The Going Green Club wins prize at showcase

Mr.+Treakle+helps+to+create+organic+fertilizer+for+the+Courtyard+Garden+on+May+8.+He+recently+won+the+FCPS+teacher+of+the+month+award.
Back to Article
Back to Article

The Going Green Club wins prize at showcase

Mr. Treakle helps to create organic fertilizer for the Courtyard Garden on May 8. He recently won the FCPS teacher of the month award.

Mr. Treakle helps to create organic fertilizer for the Courtyard Garden on May 8. He recently won the FCPS teacher of the month award.

Michael Tatum

Mr. Treakle helps to create organic fertilizer for the Courtyard Garden on May 8. He recently won the FCPS teacher of the month award.

Michael Tatum

Michael Tatum

Mr. Treakle helps to create organic fertilizer for the Courtyard Garden on May 8. He recently won the FCPS teacher of the month award.

Michael Tatum, Writer

Hang on for a minute...we're trying to find some more stories you might like.


Email This Story






The Going Green Club was awarded $800 at an environmental showcase at George Mason University on April 23 to work on their rain garden project. This is one of several recent projects the club has worked on, such as a wind turbine and solar panels.

Going Green is an RCMS after school club led by Mr. Kirk Treakle, Mrs. Elena James and Mr. Alberto Barrueco. It is meant to spread environmental awareness in the school and the public, and they do this by working on innovative and impactful projects.

“Our mission is to promote sustainability in our school and wider community and we do that by educating ourselves, educating others and then taking direct action,” said Mr. Treakle, an RCMS librarian and one of the Going Green Club leaders.

The showcase the club attended is called the Student Environmental Action Showcase or SEAS. Students all over the area participated in the showcase and presented a variety of environmentally conscious ideas. A number of environmental groups also came to the event and worked with the students on their projects.

“We had students put up posters and trifolds and examples of what they had made over the course of the year in the Going Green Club,” said Mrs. James, an ESOL teacher and one of the Going Green Club leaders. “And it is just a really, really fun event.”

The Rain Garden project is a garden meant to capture excess runoff and limit pollution. It is in the pre-construction stage and is led by a team of seven students.

“With the rain garden, we’re going to go down three, maybe three and a half feet to capture excess runoff to infiltrate the soil more naturally, instead of carrying sediment and pollutants to the local creek and onto the Potomac and the bay,” said Mr. Treakle.

The researching and designing process of the garden took a few months and there were many factors to take into account while planning it. The students worked in collaboration with Mr. Daniel Schwartz, a soil scientist of the Northern Virginia Soil and Water Conservation District, who advised them on the project.

“One thing we had to do is we had to put the little wire flags to mark off the area,” said Mr. Treakle, “then we had to call Miss Utility to come and check that no pipes or electrical or anything was going underneath that area.”

Miss Utility is a local government agency meant to advise people on any electrical wires or pipes underneath an area where they are digging. The club has focused much of its attention on the garden project, but they have recently been working on several different activities.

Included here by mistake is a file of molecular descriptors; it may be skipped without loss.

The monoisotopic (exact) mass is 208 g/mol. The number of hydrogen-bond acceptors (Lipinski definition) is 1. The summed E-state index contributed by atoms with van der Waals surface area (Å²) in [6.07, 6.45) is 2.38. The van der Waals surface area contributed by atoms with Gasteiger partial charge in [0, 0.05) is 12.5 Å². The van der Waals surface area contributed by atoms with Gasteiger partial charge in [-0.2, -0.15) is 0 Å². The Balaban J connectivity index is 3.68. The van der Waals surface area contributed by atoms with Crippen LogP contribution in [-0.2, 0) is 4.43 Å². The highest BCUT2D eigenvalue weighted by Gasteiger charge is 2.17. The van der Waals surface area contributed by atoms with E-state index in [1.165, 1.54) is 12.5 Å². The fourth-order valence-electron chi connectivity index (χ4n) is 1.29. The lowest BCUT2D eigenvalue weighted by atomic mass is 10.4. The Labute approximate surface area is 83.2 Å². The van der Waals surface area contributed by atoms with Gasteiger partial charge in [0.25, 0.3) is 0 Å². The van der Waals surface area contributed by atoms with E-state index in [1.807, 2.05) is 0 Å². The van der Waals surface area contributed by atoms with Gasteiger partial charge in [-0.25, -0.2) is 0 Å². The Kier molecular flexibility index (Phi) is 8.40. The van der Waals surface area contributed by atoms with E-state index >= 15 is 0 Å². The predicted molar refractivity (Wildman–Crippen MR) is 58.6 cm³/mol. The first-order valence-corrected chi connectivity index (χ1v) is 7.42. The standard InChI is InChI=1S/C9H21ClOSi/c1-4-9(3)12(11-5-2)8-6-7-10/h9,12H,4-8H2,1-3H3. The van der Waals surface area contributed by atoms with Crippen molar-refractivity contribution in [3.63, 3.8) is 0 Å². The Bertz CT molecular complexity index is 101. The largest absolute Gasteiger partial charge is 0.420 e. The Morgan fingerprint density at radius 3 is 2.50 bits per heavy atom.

Other Going Green Projects

Another project the Going Green Club has been working on is the courtyard garden project. The project was started by Mrs. James and Mr. Barrueco with their ESOL students and was made into its own club. The club would eventually merge with Going Green because of its similar mission.

According to Mrs. James, “Many years ago, Mr. Barrueco and I were reading a book called ‘Seedfolks’ with our new students. And we decided that to give them a real experience, we would actually make a garden in our school.”

The book “Seedfolks” is about people of many different cultures and backgrounds coming together to make a garden, which is why it inspired the RCMS teachers to create a garden with their students.

Along with the garden projects, the club is also focusing their attention on ways to produce clean energy. In past years, the club installed solar panels on the school roof, a task which was started as a science class project and was finished by the Going Green Club.

“They’ve been running for over eight years now and they produced over 30-megawatt hours of pollution-free energy, enough to power my home for more than three years,” Mr. Treakle explained.

Members of the club are working on numerous other projects, including a food sharing program, which is meant to provide the less fortunate with unopened food that would otherwise end up in the garbage. Other projects include limiting plastic and pushing for recycling.

“I’ve been working on a project teaching Carson students to recycle more,” said Simon Dockstader, a 14-year-old eighth-grader and member of the Going Green Club.

A future project the club has planned is setting up a wind turbine. The project has raised money and is currently in the planning process.

“It would be similar to solar panels in that it would supply a small amount of pollution-free electricity, alternative energy, renewable energy,” said Mr. Treakle.

All three of the club’s leaders are very passionate about helping the earth in many different ways. While they feel the projects they are working on are very important in preserving the environment, communication is what they believe is the most important part of the club.

“If we just did it and never communicated what we’re doing,” said Mr. Treakle, “we would still have an impact, but a much lesser impact.”

 

 

 

 

Print Friendly, PDF & Email